In Amazon Redshift, data blocks are immutable. When rows are DELETED or UPDATED, the computer flags them for deletion, but doesn’t physically remove them from disk. Updates result in Amazon Redshift writing a new block with new data appended.

In either case, the system still continues scanning the previous version of the row, and continues consuming disk space. As a result, table storage space increases and performance degrades due to avoidable disk I/O during scans. A VACUUM command recovers the space from deleted rows and restores the sort order.

Amazon Redshift’s Auto Vacuum eliminates the need for you to run the VACUUM DELETE command manually. However, the automated process gets the best results when you have sorted your data via the sort key columns. Periodically re-sort a table with a defined sort key with the VACUUM SORT command to keep the automated process working efficiently.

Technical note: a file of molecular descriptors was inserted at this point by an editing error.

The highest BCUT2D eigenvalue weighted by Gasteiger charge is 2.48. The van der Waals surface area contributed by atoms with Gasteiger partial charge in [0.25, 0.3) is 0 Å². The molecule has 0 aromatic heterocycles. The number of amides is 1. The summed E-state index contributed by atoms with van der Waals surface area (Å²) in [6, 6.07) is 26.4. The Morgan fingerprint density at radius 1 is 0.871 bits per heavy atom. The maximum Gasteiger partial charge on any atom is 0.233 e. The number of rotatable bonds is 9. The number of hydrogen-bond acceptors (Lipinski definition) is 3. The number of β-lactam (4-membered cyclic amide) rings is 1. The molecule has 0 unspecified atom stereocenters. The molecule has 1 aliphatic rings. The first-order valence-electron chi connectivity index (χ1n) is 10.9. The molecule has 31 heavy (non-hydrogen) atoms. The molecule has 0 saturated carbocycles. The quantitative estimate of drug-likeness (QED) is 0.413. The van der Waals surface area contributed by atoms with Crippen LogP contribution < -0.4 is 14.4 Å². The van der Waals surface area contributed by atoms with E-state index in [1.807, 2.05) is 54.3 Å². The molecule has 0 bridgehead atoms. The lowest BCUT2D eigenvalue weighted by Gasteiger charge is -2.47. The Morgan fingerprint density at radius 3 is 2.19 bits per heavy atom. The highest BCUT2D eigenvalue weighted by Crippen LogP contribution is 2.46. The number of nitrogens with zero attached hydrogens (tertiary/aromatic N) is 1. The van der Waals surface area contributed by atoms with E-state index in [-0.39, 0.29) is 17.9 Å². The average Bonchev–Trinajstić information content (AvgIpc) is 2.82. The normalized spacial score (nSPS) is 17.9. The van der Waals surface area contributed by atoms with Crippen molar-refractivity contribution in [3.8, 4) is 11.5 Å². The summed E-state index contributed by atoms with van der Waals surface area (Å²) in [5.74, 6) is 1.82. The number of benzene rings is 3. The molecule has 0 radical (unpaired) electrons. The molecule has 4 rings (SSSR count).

The perf_alert.sql admin script identifies tables that have a large number of deleted rows.

To address issues involving tables with missing or stale statistics, or with deleted rows, run another AWSLabs utility: Analyze & Vacuum Schema. This ensures that you always keep up-to-date statistics, and only vacuum tables that need reorganization.

Tip #8: Diagnose and correct inefficient data loads

Amazon Redshift best practices suggest the use of the COPY command to perform data loads. This API operation uses all the compute nodes in your cluster to load data in parallel, from sources such as S3, Amazon DynamoDB, Amazon EMR HDFS file systems, or any SSH connection.